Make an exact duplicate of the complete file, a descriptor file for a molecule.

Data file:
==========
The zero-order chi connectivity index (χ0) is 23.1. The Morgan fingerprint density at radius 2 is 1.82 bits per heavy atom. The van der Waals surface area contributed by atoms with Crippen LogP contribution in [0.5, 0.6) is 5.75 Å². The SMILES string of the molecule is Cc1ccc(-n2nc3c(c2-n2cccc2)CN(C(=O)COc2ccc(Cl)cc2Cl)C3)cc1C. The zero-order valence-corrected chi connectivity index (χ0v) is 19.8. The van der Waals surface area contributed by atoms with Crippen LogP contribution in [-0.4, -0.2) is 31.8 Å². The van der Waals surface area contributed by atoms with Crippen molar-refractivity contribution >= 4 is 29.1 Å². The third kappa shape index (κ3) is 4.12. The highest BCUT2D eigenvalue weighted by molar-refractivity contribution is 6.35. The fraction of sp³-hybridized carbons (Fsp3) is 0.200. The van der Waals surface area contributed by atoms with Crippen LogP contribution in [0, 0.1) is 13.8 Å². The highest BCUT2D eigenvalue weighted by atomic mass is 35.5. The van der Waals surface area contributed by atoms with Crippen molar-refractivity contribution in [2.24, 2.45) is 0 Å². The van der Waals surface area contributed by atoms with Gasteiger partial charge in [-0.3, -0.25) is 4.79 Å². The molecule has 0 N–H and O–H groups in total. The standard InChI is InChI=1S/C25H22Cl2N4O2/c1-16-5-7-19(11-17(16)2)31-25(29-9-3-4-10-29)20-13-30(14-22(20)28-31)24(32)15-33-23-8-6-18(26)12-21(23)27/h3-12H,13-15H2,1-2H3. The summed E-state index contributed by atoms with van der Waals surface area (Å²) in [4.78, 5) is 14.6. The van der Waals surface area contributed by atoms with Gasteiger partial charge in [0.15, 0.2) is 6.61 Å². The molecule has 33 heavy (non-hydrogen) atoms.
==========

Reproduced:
The zero-order chi connectivity index (χ0) is 23.1. The Morgan fingerprint density at radius 2 is 1.82 bits per heavy atom. The van der Waals surface area contributed by atoms with Crippen LogP contribution in [0.5, 0.6) is 5.75 Å². The SMILES string of the molecule is Cc1ccc(-n2nc3c(c2-n2cccc2)CN(C(=O)COc2ccc(Cl)cc2Cl)C3)cc1C. The zero-order valence-corrected chi connectivity index (χ0v) is 19.8. The van der Waals surface area contributed by atoms with Crippen LogP contribution in [-0.4, -0.2) is 31.8 Å². The van der Waals surface area contributed by atoms with Crippen molar-refractivity contribution >= 4 is 29.1 Å². The third kappa shape index (κ3) is 4.12. The highest BCUT2D eigenvalue weighted by molar-refractivity contribution is 6.35. The fraction of sp³-hybridized carbons (Fsp3) is 0.200. The van der Waals surface area contributed by atoms with Crippen LogP contribution in [0, 0.1) is 13.8 Å². The highest BCUT2D eigenvalue weighted by atomic mass is 35.5. The van der Waals surface area contributed by atoms with Crippen molar-refractivity contribution in [2.24, 2.45) is 0 Å². The van der Waals surface area contributed by atoms with Gasteiger partial charge in [-0.3, -0.25) is 4.79 Å². The molecule has 0 N–H and O–H groups in total. The standard InChI is InChI=1S/C25H22Cl2N4O2/c1-16-5-7-19(11-17(16)2)31-25(29-9-3-4-10-29)20-13-30(14-22(20)28-31)24(32)15-33-23-8-6-18(26)12-21(23)27/h3-12H,13-15H2,1-2H3. The summed E-state index contributed by atoms with van der Waals surface area (Å²) in [4.78, 5) is 14.6. The van der Waals surface area contributed by atoms with Gasteiger partial charge in [0.15, 0.2) is 6.61 Å². The molecule has 33 heavy (non-hydrogen) atoms.